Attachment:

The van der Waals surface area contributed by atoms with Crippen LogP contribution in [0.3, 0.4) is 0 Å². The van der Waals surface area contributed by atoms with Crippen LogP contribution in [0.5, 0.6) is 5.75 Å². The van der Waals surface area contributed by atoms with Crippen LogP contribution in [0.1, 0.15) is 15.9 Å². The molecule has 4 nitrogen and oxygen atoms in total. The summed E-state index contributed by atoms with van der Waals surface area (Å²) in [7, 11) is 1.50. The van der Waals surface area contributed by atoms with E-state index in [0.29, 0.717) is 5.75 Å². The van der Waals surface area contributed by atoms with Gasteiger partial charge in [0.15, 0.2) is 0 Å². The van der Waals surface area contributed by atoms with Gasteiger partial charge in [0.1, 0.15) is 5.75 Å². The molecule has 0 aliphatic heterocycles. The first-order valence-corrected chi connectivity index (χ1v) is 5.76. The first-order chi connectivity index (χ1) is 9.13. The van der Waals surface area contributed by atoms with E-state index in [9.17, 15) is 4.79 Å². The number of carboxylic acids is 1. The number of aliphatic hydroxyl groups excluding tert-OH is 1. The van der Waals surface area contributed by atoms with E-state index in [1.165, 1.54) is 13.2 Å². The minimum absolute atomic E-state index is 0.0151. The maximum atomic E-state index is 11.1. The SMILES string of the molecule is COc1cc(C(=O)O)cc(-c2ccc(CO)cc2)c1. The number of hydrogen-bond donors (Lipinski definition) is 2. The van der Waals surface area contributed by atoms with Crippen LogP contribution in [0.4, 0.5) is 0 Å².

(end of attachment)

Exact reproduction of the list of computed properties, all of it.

The van der Waals surface area contributed by atoms with Crippen LogP contribution in [0.3, 0.4) is 0 Å². The van der Waals surface area contributed by atoms with Crippen LogP contribution in [0.5, 0.6) is 5.75 Å². The van der Waals surface area contributed by atoms with Crippen LogP contribution in [0.1, 0.15) is 15.9 Å². The molecule has 4 nitrogen and oxygen atoms in total. The summed E-state index contributed by atoms with van der Waals surface area (Å²) in [7, 11) is 1.50. The van der Waals surface area contributed by atoms with E-state index in [0.29, 0.717) is 5.75 Å². The van der Waals surface area contributed by atoms with Gasteiger partial charge in [0.15, 0.2) is 0 Å². The van der Waals surface area contributed by atoms with Gasteiger partial charge in [0.1, 0.15) is 5.75 Å². The molecule has 0 aliphatic heterocycles. The first-order valence-corrected chi connectivity index (χ1v) is 5.76. The first-order chi connectivity index (χ1) is 9.13. The van der Waals surface area contributed by atoms with E-state index in [9.17, 15) is 4.79 Å². The number of carboxylic acids is 1. The number of aliphatic hydroxyl groups excluding tert-OH is 1. The van der Waals surface area contributed by atoms with E-state index in [1.165, 1.54) is 13.2 Å². The minimum absolute atomic E-state index is 0.0151. The maximum atomic E-state index is 11.1. The SMILES string of the molecule is COc1cc(C(=O)O)cc(-c2ccc(CO)cc2)c1. The number of hydrogen-bond donors (Lipinski definition) is 2. The van der Waals surface area contributed by atoms with Crippen LogP contribution in [0.4, 0.5) is 0 Å².